|Goosefoot or Lamb’s Quarters (Chenopodium berlandieri Moq.) is one of a number of wild varieties belonging to the genus Chenopodium found in eastern North America today. It occurs in fields, gardens, waste areas, and forest edges, and thrives in full sun and partial shade. It sprouts easily from seed, does not require orderly cultivation, and may reach a height of eight feet. It begins to flower in June and fruits thereafter. Another burst of flowering and fruiting from a second crop may occur in late summer or early fall.
Chenopodium was important and widely grown throughout prehistoric North America, although its origin as a native plant or one introduced from Mexico is unclear. Recent evidence suggests the former. The oldest archaeologically documented domesticated Chenopodium seeds in eastern North America come from two rockshelters in Kentucky and date 3800 years ago.
Goosefoot is widely reported in abundance at archaeological sites in Iowa from Late Archaic through Woodland times. Only maize occurs more frequently. Late Archaic features at Sand Run West (13LA38) and Terminal Archaic and Early Woodland features at the Gast Spring site (13LA152), dating 2,800 to 3,000 years ago, produced domesticated goosefoot. It remained an important crop for later prehistoric economies, even after the introduction of corn. Domesticated Chenopodium makes up 50 to 90 percent of identifiable small seeds found in late prehistoric Great Oasis and Mill Creek sites.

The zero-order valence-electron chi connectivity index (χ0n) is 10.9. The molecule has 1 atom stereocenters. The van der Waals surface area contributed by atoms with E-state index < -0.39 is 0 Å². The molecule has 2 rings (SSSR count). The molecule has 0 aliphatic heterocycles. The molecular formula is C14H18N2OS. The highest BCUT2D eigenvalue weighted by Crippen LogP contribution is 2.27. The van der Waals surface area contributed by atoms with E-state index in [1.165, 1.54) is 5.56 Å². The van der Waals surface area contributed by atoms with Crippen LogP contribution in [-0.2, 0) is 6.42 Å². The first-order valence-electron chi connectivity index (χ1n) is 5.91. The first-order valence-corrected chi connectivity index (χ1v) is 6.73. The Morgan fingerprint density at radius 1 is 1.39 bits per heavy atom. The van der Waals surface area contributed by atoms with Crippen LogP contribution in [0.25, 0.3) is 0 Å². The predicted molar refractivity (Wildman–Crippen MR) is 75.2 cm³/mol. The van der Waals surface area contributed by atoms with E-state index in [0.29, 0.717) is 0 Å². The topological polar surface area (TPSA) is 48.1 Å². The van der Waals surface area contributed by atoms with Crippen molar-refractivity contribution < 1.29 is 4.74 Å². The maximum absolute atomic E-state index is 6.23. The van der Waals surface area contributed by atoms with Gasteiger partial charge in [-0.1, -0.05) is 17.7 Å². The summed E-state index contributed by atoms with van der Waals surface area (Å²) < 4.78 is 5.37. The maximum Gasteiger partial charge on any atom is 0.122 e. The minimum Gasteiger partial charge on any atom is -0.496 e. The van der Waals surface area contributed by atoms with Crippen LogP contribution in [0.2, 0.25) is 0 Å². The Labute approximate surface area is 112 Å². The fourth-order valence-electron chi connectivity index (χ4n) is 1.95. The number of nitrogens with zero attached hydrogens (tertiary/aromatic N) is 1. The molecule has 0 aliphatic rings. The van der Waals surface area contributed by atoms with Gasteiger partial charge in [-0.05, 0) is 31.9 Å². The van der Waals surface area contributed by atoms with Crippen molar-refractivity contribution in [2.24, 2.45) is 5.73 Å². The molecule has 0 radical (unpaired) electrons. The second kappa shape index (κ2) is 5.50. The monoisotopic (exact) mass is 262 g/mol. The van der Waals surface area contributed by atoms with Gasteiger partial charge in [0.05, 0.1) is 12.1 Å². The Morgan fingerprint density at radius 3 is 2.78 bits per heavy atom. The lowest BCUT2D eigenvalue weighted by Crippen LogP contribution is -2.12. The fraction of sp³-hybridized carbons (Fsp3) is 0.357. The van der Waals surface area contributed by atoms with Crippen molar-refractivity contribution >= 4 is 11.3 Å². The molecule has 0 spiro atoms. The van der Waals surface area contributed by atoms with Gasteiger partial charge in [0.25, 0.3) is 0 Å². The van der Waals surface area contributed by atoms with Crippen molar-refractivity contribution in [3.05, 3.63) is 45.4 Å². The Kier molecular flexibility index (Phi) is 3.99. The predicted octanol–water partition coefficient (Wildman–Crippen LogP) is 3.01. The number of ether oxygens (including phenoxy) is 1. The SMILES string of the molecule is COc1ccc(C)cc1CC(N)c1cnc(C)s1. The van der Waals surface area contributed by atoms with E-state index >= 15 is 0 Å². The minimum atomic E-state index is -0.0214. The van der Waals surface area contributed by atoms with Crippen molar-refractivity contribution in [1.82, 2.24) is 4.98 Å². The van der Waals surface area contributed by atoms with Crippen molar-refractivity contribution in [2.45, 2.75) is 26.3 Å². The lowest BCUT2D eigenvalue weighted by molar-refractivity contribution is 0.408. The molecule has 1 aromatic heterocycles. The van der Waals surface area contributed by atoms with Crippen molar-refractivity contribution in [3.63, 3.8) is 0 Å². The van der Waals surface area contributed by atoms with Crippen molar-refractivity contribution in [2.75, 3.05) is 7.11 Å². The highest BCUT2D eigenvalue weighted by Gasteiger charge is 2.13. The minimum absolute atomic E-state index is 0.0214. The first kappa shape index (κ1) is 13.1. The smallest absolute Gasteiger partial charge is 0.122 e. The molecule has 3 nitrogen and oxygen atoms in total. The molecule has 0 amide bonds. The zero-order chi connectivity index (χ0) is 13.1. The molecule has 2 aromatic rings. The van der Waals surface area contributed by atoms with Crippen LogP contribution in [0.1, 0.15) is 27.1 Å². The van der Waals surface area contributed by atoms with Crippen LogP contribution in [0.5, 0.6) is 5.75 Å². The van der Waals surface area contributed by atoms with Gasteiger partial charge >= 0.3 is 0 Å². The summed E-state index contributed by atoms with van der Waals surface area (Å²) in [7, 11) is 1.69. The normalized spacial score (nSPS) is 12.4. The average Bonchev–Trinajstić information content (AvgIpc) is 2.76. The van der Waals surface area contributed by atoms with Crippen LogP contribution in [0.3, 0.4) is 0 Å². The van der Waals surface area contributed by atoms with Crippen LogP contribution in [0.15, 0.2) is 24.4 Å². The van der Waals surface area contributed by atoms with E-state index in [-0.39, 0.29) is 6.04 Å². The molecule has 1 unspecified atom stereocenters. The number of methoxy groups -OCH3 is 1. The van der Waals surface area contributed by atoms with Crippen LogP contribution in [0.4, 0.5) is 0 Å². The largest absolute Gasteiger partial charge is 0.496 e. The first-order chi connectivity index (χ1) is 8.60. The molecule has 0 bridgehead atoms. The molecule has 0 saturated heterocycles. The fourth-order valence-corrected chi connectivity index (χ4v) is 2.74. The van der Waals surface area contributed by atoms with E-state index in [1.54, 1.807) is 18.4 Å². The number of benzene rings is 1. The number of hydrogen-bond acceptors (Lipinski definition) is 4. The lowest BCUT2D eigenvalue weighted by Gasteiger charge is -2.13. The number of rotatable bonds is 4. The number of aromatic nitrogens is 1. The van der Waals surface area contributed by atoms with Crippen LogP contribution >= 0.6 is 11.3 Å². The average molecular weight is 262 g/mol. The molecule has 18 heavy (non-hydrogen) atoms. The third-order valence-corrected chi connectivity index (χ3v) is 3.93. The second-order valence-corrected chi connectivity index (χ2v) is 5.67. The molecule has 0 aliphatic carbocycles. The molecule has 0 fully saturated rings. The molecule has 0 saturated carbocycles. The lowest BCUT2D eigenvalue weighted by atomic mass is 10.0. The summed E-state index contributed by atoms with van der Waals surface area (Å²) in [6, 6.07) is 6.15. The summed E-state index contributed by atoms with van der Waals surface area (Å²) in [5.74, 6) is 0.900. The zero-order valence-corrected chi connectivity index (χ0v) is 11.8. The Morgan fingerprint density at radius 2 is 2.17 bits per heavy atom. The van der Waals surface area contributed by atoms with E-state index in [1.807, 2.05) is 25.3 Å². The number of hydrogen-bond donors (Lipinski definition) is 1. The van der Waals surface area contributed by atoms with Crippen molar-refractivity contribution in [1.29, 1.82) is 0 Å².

Early peoples ate both the nutritious starchy seeds and leaves of Chenopodium. Young plants are edible as greens in early summer, the tips of the plant until midsummer. The greens are a rich source of vitamin A, thiamine, and riboflavin. The seeds—parched, roasted, or boiled—provide high amounts of carbohydrates and minor amounts of fats and proteins. Ceramic cooking pots appear in the archaeological record at about the same time as cultivated plants like goosefoot— probably no coincidence. The seeds from early starchy and oily-seeded cultigens required extended cooking to make them more edible. Historic tribes dried, cooked, and ground goosefoot seeds into flour to make a bread and thickener for soup or stew.
Although goosefoot is frequently reported at Iowa sites, early identifications still pose problems of classification. Only instances where researchers identified seeds to genus and species, or expressed confidence that the archaeological specimens likely represented cultivated or domesticated forms, are listed on the table and at the site locations shown on the map.
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